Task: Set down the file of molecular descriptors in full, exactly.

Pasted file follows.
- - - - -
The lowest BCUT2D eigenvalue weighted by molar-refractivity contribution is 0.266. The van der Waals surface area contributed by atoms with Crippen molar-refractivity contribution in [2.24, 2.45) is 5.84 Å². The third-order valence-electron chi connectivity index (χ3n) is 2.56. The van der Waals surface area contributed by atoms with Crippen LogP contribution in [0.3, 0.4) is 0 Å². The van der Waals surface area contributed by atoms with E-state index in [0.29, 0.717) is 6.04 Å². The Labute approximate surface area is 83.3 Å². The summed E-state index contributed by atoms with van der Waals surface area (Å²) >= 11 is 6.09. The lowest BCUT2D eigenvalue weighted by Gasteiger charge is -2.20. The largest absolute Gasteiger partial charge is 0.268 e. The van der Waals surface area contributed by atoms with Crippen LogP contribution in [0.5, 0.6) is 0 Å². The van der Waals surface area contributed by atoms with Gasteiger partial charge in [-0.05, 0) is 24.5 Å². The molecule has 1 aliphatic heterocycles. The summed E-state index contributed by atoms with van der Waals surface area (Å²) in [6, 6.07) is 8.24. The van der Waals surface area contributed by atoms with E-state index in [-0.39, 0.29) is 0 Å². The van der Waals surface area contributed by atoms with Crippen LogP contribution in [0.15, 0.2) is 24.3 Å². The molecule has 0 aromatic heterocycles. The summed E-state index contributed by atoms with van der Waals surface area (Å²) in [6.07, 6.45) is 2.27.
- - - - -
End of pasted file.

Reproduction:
The lowest BCUT2D eigenvalue weighted by molar-refractivity contribution is 0.266. The van der Waals surface area contributed by atoms with Crippen molar-refractivity contribution in [2.24, 2.45) is 5.84 Å². The third-order valence-electron chi connectivity index (χ3n) is 2.56. The van der Waals surface area contributed by atoms with Crippen LogP contribution in [0.3, 0.4) is 0 Å². The van der Waals surface area contributed by atoms with E-state index in [0.29, 0.717) is 6.04 Å². The Labute approximate surface area is 83.3 Å². The summed E-state index contributed by atoms with van der Waals surface area (Å²) >= 11 is 6.09. The lowest BCUT2D eigenvalue weighted by Gasteiger charge is -2.20. The largest absolute Gasteiger partial charge is 0.268 e. The van der Waals surface area contributed by atoms with Crippen LogP contribution in [0.5, 0.6) is 0 Å². The van der Waals surface area contributed by atoms with Gasteiger partial charge in [-0.05, 0) is 24.5 Å². The molecule has 1 aliphatic heterocycles. The summed E-state index contributed by atoms with van der Waals surface area (Å²) in [6, 6.07) is 8.24. The van der Waals surface area contributed by atoms with E-state index in [-0.39, 0.29) is 0 Å². The van der Waals surface area contributed by atoms with Crippen LogP contribution in [0.15, 0.2) is 24.3 Å². The molecule has 0 aromatic heterocycles. The summed E-state index contributed by atoms with van der Waals surface area (Å²) in [6.07, 6.45) is 2.27.